Amazon’s IT recruitment efforts in 2013 dramatically outpaced those of all of its competitors, according to a report published on the industry website Retail Information Systems News. During the year, the company posted about 17,000 tech jobs, more than 57 percent of all postings among the top 10. That’s a lot of postings, and we should note the report didn’t provide a definition for what jobs it considers “tech” or how it counted the ads.
Still, the number is an indicator of Amazon’s exceptional push. “The online giant is on the forefront of technology advancements, necessitating a large and constantly growing IT investment,” RIS News notes. “With the retailer’s announcement that it plans to deliver packages by unmanned drone in the near future and its recent patent on anticipatory delivery the e-tailer has plenty of R&D development on its plate.”
The report, compiled by the labor market analytics firm Burning Glass, varied slightly from one from CompTIA, which put Amazon’s IT job ads at slightly more than 16,000. CompTIA’s numbers put Best Buy’s postings at 10,725, while RIS noted that Best Buy would have been No. 2, except its Geek Squad unit was counted separately – which knocked it out of the top 10.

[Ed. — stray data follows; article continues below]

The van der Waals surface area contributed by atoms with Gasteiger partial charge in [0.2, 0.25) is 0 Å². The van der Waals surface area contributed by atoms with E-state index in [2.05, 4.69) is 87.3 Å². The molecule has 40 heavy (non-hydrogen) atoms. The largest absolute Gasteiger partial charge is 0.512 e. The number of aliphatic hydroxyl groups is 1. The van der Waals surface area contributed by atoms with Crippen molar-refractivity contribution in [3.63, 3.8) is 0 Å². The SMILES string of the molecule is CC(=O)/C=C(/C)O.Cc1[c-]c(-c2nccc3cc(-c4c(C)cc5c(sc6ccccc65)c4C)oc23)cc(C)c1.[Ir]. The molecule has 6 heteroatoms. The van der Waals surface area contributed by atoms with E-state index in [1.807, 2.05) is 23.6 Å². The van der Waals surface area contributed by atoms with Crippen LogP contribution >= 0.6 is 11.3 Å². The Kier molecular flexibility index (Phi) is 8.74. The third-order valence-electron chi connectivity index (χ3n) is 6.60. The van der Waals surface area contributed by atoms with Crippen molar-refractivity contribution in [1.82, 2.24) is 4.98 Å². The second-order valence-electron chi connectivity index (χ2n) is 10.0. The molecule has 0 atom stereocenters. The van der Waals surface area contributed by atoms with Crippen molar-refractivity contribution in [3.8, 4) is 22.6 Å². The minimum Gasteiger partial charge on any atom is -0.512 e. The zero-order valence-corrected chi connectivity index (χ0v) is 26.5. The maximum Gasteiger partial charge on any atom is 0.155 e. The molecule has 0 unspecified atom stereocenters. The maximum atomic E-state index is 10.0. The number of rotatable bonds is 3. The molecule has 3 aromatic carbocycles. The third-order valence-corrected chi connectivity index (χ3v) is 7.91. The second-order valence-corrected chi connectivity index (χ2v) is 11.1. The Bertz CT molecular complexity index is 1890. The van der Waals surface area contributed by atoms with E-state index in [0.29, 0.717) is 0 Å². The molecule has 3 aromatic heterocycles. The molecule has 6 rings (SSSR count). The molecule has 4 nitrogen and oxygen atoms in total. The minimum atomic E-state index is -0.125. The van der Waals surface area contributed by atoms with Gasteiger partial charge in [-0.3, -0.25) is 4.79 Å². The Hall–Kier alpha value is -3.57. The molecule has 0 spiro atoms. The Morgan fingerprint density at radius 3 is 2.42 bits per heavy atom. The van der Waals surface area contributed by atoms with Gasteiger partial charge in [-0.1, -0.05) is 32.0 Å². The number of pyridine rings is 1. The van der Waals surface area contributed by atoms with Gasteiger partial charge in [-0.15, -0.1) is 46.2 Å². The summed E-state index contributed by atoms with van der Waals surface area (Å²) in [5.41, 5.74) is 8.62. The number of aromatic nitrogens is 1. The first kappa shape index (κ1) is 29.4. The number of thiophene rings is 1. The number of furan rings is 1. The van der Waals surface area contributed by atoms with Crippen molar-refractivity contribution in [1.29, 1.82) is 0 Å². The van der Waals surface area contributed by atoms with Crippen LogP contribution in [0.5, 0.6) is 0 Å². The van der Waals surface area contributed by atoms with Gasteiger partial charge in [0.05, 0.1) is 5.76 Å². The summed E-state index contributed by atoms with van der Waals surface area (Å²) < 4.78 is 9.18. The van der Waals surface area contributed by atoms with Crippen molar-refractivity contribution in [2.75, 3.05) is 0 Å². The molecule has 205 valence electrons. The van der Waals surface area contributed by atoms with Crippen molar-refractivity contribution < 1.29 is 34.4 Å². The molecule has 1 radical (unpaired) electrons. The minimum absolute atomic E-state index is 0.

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“If you’re not familiar with it, you probably don’t realize how technologically advanced retail is,” Jerry Sheldon, retail analyst with IHL Consulting Group, told Dice. He pointed to eBay, Macy’s and Walmart as being among retail’s most innovative companies.
Amazon has been hiring hundreds of engineers in Herndon, Va., after winning a $600 million contract to build a secure, super-secret cloud platform for the Central Intelligence Agency. It’s also been building up a development hub in Vancouver, B.C.
Walmart, meanwhile has been tying together its mobile and in-store shopping experiences through Scan & Go and other technologies, as well as building out its analytics capabilities. “No one has bigger data than Walmart,” Michael Cox, vice president of HR and talent acquisition, maintained when he spoke with Dice.
Other retailers are also focused on the “omnichannel” strategy to provide an “anytime, anywhere” shopping experience.
Increasingly, technology is the differentiator among brands in retail, says research firm Gartner, with the power to “either recreate businesses or level them.” It noted that “retail tech investments are made in the millions of dollars with a capital M. Amazon’s tech investments are made in the billions of dollars with a capital B.”
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